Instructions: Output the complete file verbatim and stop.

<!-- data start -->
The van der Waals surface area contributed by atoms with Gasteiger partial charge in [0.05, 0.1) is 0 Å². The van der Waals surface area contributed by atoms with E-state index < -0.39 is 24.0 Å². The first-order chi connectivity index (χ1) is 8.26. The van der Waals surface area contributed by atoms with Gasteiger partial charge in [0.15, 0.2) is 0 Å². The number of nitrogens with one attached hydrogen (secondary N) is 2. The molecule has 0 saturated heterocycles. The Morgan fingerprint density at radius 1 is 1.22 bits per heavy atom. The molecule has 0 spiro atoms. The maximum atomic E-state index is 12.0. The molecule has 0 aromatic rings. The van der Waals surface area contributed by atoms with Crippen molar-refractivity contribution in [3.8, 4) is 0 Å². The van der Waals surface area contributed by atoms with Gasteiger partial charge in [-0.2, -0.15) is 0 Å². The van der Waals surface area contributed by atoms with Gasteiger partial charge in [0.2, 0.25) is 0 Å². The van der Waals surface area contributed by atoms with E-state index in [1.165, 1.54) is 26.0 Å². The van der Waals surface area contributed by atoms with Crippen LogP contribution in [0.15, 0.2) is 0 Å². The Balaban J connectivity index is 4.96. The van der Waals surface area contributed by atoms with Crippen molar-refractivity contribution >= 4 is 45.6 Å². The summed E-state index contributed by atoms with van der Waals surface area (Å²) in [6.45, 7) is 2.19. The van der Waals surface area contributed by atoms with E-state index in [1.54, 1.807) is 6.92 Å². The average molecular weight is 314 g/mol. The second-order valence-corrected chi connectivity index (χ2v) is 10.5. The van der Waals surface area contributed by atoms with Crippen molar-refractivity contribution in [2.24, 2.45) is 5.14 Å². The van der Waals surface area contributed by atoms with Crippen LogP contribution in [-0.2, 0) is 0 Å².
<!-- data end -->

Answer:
The van der Waals surface area contributed by atoms with Gasteiger partial charge in [0.05, 0.1) is 0 Å². The van der Waals surface area contributed by atoms with E-state index < -0.39 is 24.0 Å². The first-order chi connectivity index (χ1) is 8.26. The van der Waals surface area contributed by atoms with Gasteiger partial charge in [0.15, 0.2) is 0 Å². The number of nitrogens with one attached hydrogen (secondary N) is 2. The molecule has 0 saturated heterocycles. The Morgan fingerprint density at radius 1 is 1.22 bits per heavy atom. The molecule has 0 spiro atoms. The maximum atomic E-state index is 12.0. The molecule has 0 aromatic rings. The van der Waals surface area contributed by atoms with Crippen molar-refractivity contribution in [3.8, 4) is 0 Å². The van der Waals surface area contributed by atoms with Gasteiger partial charge in [-0.2, -0.15) is 0 Å². The van der Waals surface area contributed by atoms with Gasteiger partial charge in [0.2, 0.25) is 0 Å². The van der Waals surface area contributed by atoms with E-state index in [1.165, 1.54) is 26.0 Å². The van der Waals surface area contributed by atoms with Crippen LogP contribution in [0.15, 0.2) is 0 Å². The Balaban J connectivity index is 4.96. The van der Waals surface area contributed by atoms with Crippen molar-refractivity contribution >= 4 is 45.6 Å². The summed E-state index contributed by atoms with van der Waals surface area (Å²) in [6.45, 7) is 2.19. The van der Waals surface area contributed by atoms with E-state index in [1.54, 1.807) is 6.92 Å². The average molecular weight is 314 g/mol. The second-order valence-corrected chi connectivity index (χ2v) is 10.5. The van der Waals surface area contributed by atoms with Crippen molar-refractivity contribution in [2.24, 2.45) is 5.14 Å². The van der Waals surface area contributed by atoms with Crippen LogP contribution in [-0.2, 0) is 0 Å².